I have been asked to be part of the Scientific committee for the sixth Young set theory workshop, to be held in Piamonte, Italy, during a week in Spring 2013. The other members of the committee are Matteo Viale (chair), Asgard Tornquist, Sean Cox, and Andrew Brooke-Taylor.

James Cummings – Large cardinals: PCF-theory and its interactions with large cardinals, forcing and -like combinatorial principles. The tutorial will focus on applications of Shelah’s PCF-theory outside cardinal arithmetic, including constructions for Jónsson algebras, strong covering lemmas, and constructions for almost-free, non-free objects.

Sy David Friedman – Forcing and combinatorial set theory: Descriptive set theory on . Assuming GCH, most of the basic notions of classical descriptive set theory generalize easily from Baire space to generalized Baire space , for an uncountable regular cardinal . But many of the theorems do not. The tutorial will discuss regularity properties and the Borel reducibility of deﬁnable equivalence relations in the generalized setting.

Su Gao – Descriptive Set Theory: Borel markers in the study of countable Borel equivalence relations. The tutorial will give an introduction to the theory of Borel markers in the study of countable Borel equivalence relations. Borel markers are important tools used to attach structures to the classes of countable Borel equivalence relations. They play a prominent role in the study of hyperﬁnite and treeable equivalence relations, and have applications in other topics such as the computation of Borel chromatic numbers.

John Steel – Inner Model Theory: Iteration Trees. The tutorial will cover the basic theory of iteration trees, and some of its applications. It starts at a basic level, deﬁning ultrapowers of models of ZFC and their properties, and tries to keep the presentation accessible to anyone who has taken a graduate-level course in set theory. (In particular, no background in inner model theory will be assumed.)

I will add more details as they are decided, we expect to invite five post doctoral researchers to give one hour talks. For now, here are the links to the previous workshops:

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3 Responses to Upcoming: 6th Young set theory workshop

This is a very interesting question (and I really want to see what other answers you receive). I do not know of any general metatheorems ensuring that what you ask (in particular, about consistency strength) is the case, at least under reasonable conditions. However, arguments establishing the proof theoretic ordinal of a theory $T$ usually entail this. You […]

This is false; take a look at https://en.wikipedia.org/wiki/Analytic_set for a quick introduction. For details, look at Kechris's book on Classical Descriptive Set Theory. There you will find also some information on the history of this result, how it was originally thought to be true, and how the discovery of counterexamples led to the creation of desc […]

This is open. In $L(\mathbb R)$ the answer is yes. Hugh has several proofs of this, and it remains one of the few unpublished results in the area. The latest version of the statement (that I know of) is the claim in your parenthetical remark at the end. This gives determinacy in $L(\mathbb R)$ using, for example, a reflection argument. (I mentioned this a wh […]

A classical reference is Hypothèse du Continu by Waclaw Sierpiński (1934), available through the Virtual Library of Science as part of the series Mathematical Monographs of the Institute of Mathematics of the Polish Academy of Sciences. Sierpiński discusses equivalences and consequences. The statements covered include examples from set theory, combinatorics, […]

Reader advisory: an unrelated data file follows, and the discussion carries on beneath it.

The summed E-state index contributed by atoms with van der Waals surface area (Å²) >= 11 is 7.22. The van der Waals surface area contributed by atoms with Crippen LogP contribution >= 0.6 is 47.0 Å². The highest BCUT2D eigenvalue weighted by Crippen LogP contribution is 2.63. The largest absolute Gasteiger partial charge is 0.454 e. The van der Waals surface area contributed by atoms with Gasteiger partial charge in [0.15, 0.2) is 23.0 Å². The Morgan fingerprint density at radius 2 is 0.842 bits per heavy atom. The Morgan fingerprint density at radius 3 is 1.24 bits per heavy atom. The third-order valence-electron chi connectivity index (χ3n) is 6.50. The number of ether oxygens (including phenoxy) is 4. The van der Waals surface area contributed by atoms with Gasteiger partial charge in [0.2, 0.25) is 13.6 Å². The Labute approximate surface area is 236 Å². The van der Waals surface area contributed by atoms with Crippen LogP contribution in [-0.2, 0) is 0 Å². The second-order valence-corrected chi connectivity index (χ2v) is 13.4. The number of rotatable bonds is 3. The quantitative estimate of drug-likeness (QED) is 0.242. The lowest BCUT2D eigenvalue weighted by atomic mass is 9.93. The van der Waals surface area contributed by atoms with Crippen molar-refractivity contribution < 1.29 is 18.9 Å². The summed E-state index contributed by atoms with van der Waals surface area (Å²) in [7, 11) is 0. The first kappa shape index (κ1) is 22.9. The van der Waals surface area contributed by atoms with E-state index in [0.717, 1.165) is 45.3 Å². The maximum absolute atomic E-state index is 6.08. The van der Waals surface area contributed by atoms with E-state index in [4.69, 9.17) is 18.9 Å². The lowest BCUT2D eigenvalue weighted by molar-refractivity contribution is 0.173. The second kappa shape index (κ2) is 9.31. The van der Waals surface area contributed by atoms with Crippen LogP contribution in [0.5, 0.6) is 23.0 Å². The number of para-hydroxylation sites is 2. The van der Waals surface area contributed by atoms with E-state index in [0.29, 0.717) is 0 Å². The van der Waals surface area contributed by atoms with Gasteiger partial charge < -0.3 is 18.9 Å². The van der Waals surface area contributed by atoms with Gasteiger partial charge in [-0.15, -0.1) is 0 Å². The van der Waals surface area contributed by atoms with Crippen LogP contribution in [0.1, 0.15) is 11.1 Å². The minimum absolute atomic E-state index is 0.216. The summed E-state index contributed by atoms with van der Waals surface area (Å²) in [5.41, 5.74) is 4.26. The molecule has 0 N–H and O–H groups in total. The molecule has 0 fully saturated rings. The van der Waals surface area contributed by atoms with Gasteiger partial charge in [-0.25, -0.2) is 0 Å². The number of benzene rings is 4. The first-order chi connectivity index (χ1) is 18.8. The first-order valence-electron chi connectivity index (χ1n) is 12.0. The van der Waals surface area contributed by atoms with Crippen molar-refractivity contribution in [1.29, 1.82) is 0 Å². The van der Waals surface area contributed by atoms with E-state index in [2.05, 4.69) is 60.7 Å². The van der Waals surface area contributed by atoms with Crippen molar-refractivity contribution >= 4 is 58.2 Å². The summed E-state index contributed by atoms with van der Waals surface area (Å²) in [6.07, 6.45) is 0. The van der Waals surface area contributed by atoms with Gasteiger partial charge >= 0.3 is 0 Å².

There is a new journal of the European Mathematical Society that seems perfect for these articles: EMS Surveys in Mathematical Sciences. The description at the link reads: The EMS Surveys in Mathematical Sciences is dedicated to publishing authoritative surveys and high-level expositions in all areas of mathematical sciences. It is a peer-reviewed periodical […]

You may be interested in the following paper: Lorenz Halbeisen, and Norbert Hungerbühler. The cardinality of Hamel bases of Banach spaces, East-West Journal of Mathematics, 2, (2000) 153-159. There, Lorenz and Norbert prove a few results about the size of Hamel bases of arbitrary infinite dimensional Banach spaces. In particular, they show: Lemma 3.4. If $K\ […]

You just need to show that $\sum_{\alpha\in F}\alpha^k=0$ for $k=0,1,\dots,q-2$. This is clear for $k=0$ (understanding $0^0$ as $1$). But $\alpha^q-\alpha=0$ for all $\alpha$ so $\alpha^{q-1}-1=0$ for all $\alpha\ne0$, and the result follows from the Newton identities.

Nice question. Let me first point out that the Riemann Hypothesis and $\mathsf{P}$-vs-$\mathsf{NP}$ are much simpler than $\Pi^1_2$: The former is $\Pi^0_1$, see this MO question, and the assertion that $\mathsf{P}=\mathsf{NP}$ is a $\Pi^0_2$ statement ("for every code for a machine of such and such kind there is a code for a machine of such other kind […]

For brevity's sake, say that a theory $T$ is nice if $T$ is a consistent theory that can interpret Peano Arithmetic and admits a recursively enumerable set of axioms. For any such $T$, the statement "$T$ is consistent" can be coded as an arithmetic statement (saying that no number codes a proof of a contradiction from the axioms of $T$). What […]

Since this page is the first google hit for “Young Set Theory 2013”, I thought I’d link here to the webpage for the conference that is now up:

http://www2.dm.unito.it/paginepersonali/viale/YST2013/yst2013-home.html

Also note that registration is open until the end of February.

Thanks Andrew, that reminds me I need to post an update. Why don’t you post a link on G+ meanwhile?

Sorry – that’s a good idea but I only just saw it, and I see that you beat me to it!